Why is there an animal welfare scale?
There’s reason to believe that a large number of non-human animals are sentient. An estimated 170 billion animals are farmed and killed for human consumption each year while only about 107 billion people have ever lived. To decrease the price of animal products factory farming practices have been optimised at the cost of animal welfare. This has lead to a large number of farmed animals being subjected to immense suffering. It is reasonable to consider changing our dietary habits to reduce demand for products that cause such suffering.
Michael Huemer’s Ethical Vegetarianism is a short book discussing the ethics of consuming animal products.
Are shrimp sentient? What are the harms associated with shrimp farming?
There have not been that many studies investigating whether decapod crustaceans (an order which includes shrimp) are sentient but for some species substantial evidence of sentience exists. Shrimp are farmed in greater numbers than all farmed land animals combined. In order to not risk causing a great deal of harm it is reasonable to assume that decapod crustaceans are sentient when making decisions about our diet.
Some of the welfare issues of shrimp aquaculture include eyestalk ablation which is the removal of eyestalks to increase fertility of female shrimp, spread of diseases, high stocking density and poor water quality such as insufficient level of dissolved oxygen.
Shrimp aquaculture is also not sustainable. Shrimp farming contributes to destruction of mangroves, viral disease outbreaks which affect wild animals and releasing carbon dioxide from the seafloor by using bottom trawling to catch fish who are used to produce shrimp feed.
Why does milk have such a low score?
The average annual milk yield of a US dairy cow is over 10,000 kg. In comparison slaughtering a broiler yields around 2 kg of meat. More small animals have to be raised and killed to produce the same amount of calories as from killing a larger animal. This effect is especially pronounced when comparing produce from smaller animals to milk.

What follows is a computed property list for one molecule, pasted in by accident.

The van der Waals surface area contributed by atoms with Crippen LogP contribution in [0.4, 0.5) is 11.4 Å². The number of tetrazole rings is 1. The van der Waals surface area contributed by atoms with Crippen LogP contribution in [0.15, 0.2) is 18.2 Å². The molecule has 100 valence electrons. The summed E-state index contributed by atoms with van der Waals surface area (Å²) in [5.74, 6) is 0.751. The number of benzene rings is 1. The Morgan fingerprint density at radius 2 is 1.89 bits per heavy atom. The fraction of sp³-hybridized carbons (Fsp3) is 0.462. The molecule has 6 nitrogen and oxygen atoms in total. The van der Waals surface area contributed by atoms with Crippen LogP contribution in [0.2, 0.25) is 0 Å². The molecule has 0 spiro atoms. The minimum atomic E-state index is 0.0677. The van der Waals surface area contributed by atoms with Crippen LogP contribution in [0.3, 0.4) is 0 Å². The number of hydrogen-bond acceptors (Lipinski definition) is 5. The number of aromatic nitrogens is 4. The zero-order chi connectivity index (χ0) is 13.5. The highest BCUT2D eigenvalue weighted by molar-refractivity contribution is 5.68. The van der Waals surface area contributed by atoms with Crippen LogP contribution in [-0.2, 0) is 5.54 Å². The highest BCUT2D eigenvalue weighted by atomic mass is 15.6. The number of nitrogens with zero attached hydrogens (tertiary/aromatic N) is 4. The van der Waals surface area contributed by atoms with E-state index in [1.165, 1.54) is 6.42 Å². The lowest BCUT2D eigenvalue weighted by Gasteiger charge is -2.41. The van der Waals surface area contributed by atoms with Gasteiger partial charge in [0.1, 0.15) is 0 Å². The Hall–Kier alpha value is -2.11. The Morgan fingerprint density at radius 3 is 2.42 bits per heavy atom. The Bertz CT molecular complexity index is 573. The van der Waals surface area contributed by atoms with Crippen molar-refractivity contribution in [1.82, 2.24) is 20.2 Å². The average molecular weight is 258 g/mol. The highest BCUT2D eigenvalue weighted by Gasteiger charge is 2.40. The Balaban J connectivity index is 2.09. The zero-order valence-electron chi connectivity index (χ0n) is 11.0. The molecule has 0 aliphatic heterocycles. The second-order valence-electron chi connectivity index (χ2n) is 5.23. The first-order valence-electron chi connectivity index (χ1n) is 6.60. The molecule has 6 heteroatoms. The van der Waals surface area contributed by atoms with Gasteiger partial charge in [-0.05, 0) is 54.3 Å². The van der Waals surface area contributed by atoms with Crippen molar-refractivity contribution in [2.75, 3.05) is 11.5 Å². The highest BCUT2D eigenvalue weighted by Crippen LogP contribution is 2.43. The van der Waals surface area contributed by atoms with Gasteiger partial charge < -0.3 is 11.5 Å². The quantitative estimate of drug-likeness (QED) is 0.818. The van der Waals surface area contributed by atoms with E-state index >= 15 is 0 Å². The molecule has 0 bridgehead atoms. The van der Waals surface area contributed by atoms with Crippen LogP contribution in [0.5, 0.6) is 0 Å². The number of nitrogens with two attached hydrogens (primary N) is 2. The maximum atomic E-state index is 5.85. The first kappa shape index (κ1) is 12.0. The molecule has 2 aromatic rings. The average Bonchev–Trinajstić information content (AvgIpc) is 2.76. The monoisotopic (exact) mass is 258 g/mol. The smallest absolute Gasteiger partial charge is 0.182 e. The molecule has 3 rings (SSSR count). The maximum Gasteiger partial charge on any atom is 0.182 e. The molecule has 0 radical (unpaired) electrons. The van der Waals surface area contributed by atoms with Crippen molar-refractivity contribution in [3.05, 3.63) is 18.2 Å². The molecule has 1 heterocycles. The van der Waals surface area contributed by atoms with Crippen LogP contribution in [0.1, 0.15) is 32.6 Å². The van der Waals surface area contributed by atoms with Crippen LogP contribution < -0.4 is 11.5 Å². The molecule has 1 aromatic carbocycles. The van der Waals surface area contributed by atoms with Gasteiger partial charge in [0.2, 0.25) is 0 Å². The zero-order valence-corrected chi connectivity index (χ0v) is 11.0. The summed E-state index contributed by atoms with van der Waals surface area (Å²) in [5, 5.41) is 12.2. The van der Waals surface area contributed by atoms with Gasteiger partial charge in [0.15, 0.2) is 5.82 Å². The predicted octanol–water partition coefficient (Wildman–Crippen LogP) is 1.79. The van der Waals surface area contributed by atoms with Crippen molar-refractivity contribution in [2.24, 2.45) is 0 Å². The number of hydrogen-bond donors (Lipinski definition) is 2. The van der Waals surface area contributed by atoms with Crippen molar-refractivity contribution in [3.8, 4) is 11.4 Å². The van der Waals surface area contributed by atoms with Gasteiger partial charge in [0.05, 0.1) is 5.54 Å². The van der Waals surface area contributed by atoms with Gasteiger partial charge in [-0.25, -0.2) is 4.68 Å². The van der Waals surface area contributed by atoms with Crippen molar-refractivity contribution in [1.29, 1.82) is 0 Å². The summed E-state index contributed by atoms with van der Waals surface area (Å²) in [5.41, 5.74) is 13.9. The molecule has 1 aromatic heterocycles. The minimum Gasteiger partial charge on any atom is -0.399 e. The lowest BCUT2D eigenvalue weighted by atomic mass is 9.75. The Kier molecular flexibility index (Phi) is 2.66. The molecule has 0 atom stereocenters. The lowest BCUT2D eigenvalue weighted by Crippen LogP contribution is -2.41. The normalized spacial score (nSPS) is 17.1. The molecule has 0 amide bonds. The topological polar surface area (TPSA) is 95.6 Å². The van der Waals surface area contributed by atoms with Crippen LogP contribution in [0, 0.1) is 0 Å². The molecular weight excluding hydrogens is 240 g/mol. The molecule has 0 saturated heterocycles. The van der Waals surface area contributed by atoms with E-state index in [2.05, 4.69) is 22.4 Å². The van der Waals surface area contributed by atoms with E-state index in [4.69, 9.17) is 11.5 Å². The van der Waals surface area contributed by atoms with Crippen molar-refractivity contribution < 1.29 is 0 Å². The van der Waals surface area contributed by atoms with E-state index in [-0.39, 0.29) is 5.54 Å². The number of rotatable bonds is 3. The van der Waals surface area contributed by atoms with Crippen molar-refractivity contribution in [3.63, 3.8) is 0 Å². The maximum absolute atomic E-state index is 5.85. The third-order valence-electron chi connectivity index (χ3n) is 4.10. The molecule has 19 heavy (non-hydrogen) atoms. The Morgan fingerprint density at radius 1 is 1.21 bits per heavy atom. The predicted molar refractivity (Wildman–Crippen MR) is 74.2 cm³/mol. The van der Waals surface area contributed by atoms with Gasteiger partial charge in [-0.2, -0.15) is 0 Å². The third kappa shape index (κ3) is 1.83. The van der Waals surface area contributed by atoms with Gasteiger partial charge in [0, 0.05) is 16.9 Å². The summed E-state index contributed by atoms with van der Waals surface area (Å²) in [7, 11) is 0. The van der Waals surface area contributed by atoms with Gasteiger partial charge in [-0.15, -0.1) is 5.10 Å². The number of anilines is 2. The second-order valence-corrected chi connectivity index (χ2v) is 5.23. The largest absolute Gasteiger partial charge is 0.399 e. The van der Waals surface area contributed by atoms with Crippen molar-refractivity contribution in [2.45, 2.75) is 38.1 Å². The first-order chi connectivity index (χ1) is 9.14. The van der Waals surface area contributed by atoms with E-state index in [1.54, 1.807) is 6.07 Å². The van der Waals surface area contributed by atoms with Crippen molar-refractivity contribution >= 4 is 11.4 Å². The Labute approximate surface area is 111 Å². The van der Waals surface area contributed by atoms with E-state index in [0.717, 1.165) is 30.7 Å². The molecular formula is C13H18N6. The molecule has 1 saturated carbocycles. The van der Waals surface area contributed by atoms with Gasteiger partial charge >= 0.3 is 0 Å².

Why do eggs have such a high score?
Eggs have a high harm score on the welfare scale due to the opposite effect of what causes the low score of milk. Chickens are small animals which means a relatively large number of chickens have to be used to produce the amount of eggs humans consume. Modern egg-laying hen breeds can lay over 300 eggs a year. Americans, for example, eat more than 200 eggs per person in a year.
Another factor influencing the score of eggs is the choice of cumulative elasticity factors. In the Animal Charity Evaluators’ set of factors (the default option in this tool) eggs have a high cumulative elasticity factor. This assumes that decreased consumer demand for eggs has a smaller effect on production than with other animal products.
Another noticeable difference is the high default suffering intensity factor of caged hens. Although these scores are very subjective the default values are based on what Brian Tomasik knew about the conditions of farmed animals. Egg-laying hens are one of the worst off species used by humans. Common farming practices include culling male chicks by grinding them alive, debeaking chicks without anaesthesia and keeping chickens in small cages where the stress causes them to turn to cannibalism.
Does the model consider breeder animals, fish meal, male chicks and male calves?
Although the author acknowledges that the number of these animals is significant, due to the difficulty of obtaining this data for all species included in the tool it was decided not to account for secondary deaths.
Here “secondary deaths” means the animals killed during the processes involved in factory farming whose meat/eggs/milk does not reach store shelves. For example male chicks of egg-laying hen breeds are killed shortly after birth because they do not lay eggs and are not economical to raise for meat. Another example would be fish farms where wild-caught fish are fed to carnivorous species raised on the farms.